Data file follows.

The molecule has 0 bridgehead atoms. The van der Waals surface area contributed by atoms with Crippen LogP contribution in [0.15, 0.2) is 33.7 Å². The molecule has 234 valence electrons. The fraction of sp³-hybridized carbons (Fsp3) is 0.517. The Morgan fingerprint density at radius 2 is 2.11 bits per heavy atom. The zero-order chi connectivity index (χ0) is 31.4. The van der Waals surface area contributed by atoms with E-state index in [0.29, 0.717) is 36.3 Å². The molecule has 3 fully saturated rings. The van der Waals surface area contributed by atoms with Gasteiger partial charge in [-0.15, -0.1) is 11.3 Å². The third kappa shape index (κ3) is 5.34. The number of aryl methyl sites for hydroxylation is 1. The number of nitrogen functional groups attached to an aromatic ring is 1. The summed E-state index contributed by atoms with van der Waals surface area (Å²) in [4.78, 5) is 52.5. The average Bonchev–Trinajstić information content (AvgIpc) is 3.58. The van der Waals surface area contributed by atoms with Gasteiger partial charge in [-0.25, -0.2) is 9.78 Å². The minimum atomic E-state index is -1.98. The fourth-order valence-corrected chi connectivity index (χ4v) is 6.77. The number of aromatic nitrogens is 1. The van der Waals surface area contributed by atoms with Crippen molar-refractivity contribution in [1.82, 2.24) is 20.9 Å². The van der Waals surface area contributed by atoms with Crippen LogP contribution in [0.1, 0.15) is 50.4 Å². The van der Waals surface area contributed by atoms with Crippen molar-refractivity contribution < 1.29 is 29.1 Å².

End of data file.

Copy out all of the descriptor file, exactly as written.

The molecule has 0 bridgehead atoms. The van der Waals surface area contributed by atoms with Crippen LogP contribution in [0.15, 0.2) is 33.7 Å². The molecule has 234 valence electrons. The fraction of sp³-hybridized carbons (Fsp3) is 0.517. The Morgan fingerprint density at radius 2 is 2.11 bits per heavy atom. The zero-order chi connectivity index (χ0) is 31.4. The van der Waals surface area contributed by atoms with E-state index in [0.29, 0.717) is 36.3 Å². The molecule has 3 fully saturated rings. The van der Waals surface area contributed by atoms with Gasteiger partial charge in [-0.15, -0.1) is 11.3 Å². The third kappa shape index (κ3) is 5.34. The number of aryl methyl sites for hydroxylation is 1. The number of nitrogen functional groups attached to an aromatic ring is 1. The summed E-state index contributed by atoms with van der Waals surface area (Å²) in [4.78, 5) is 52.5. The average Bonchev–Trinajstić information content (AvgIpc) is 3.58. The van der Waals surface area contributed by atoms with Gasteiger partial charge in [-0.25, -0.2) is 9.78 Å². The minimum atomic E-state index is -1.98. The fourth-order valence-corrected chi connectivity index (χ4v) is 6.77. The number of aromatic nitrogens is 1. The van der Waals surface area contributed by atoms with Crippen molar-refractivity contribution in [1.82, 2.24) is 20.9 Å². The van der Waals surface area contributed by atoms with Crippen LogP contribution in [0.1, 0.15) is 50.4 Å². The van der Waals surface area contributed by atoms with Crippen molar-refractivity contribution < 1.29 is 29.1 Å².